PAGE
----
June 12,2024

At Finance Committee Hearing, Wyden Sounds Alarm on Taxpayer-Funded Abuse at Residential Treatment Facilities

Today, the Finance Committee meets to discuss the horrific abuse and neglect of children at too many residential treatment facilities, or RTFs – places that say they provide behavioral health care to vulnerable children, but often leave kids harmed and more traumatized than they started off.

Just this morning, the Committee released a new report with shocking details about the treatment of kids in these facilities, which get big dollars from programs under the Committee’s jurisdiction, like Medicaid and the child welfare system. There are endless examples of sexual, physical and verbal abuse, improper restraint and seclusion on young children, unsafe and unsanitary conditions, and even a total lack of provision of behavioral health care.

And unfortunately, it seems that more often than not, abuse and neglect is the norm at these facilities, and they’re set up to let this happen. The system is failing, except the providers running these treatment facilities, who have figured out exactly how to turn a profit off taxpayer-funded child abuse.

I do not say that lightly. My staff has spent two years looking into RTFs run by four of the biggest players – Universal Health Services, Acadia Healthcare, Devereux Advanced Behavioral Health, and Vivant Behavioral Healthcare. They’ve reviewed over 25,000 pages of company documents, had dozens of conversations with experts, pored over article after article, and saw the problems first-hand when they visited facilities themselves.

Overwhelmingly, it’s clear that the operating model for these facilities is to warehouse as many kids as possible while keeping costs low in order to maximize profits. This means intentional understaffing with people who have zero experience or qualifications to provide the care these children need. As Jay Ripley, the co-founder of Vivant and two other previous RTF companies once remarked, “you can make money in [the RTF] business if you control staffing.”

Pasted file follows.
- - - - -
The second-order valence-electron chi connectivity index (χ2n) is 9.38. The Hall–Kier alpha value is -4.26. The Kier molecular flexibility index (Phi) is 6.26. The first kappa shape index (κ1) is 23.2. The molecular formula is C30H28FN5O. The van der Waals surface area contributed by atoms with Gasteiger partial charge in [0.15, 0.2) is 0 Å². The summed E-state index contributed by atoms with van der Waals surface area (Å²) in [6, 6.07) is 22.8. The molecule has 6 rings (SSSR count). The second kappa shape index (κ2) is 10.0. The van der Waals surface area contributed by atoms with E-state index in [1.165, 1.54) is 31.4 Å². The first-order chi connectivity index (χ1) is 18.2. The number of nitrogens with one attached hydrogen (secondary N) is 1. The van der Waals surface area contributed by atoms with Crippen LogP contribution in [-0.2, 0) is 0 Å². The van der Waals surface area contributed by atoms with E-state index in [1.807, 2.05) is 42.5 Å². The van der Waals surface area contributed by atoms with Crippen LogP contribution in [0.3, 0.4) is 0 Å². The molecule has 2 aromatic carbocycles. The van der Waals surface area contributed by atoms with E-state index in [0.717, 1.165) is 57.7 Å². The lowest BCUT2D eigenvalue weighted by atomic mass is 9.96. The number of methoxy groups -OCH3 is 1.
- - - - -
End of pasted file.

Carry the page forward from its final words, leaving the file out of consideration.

It also means facility conditions are often unsanitary and dangerous, and feel more like a prison than a safe place to help a child get through a difficult time. In these conditions, children can’t get the care they need, like high-quality and individualized treatment.

As if profiting off rampant abuse and neglect of our country’s most vulnerable children wasn’t bad enough, these facilities are relying on federal funding. That means that American tax dollars are funding this abuse. In some cases, RTFs receive over $1,200 per day per child from Medicaid.

The experiences and trauma these kids are left with read like something out of a horror novel, and I’ll just mention a few.

One facility routinely restrained children, drugged them, and placed them in seclusion, in clear violations of federal rules.

Another child ran away from his program in the middle of the night and was fatally struck by a truck. The staff at the facility tried to cover up their neglect and falsified documents about the child’s whereabouts.

Another child was sexually abused by a staffer on an ongoing basis. When the facility caught onto the abuse, instead of firing the staffer, they simply moved them to a different wing of the same facility and each night, the staffer returned to the child’s window to say goodnight.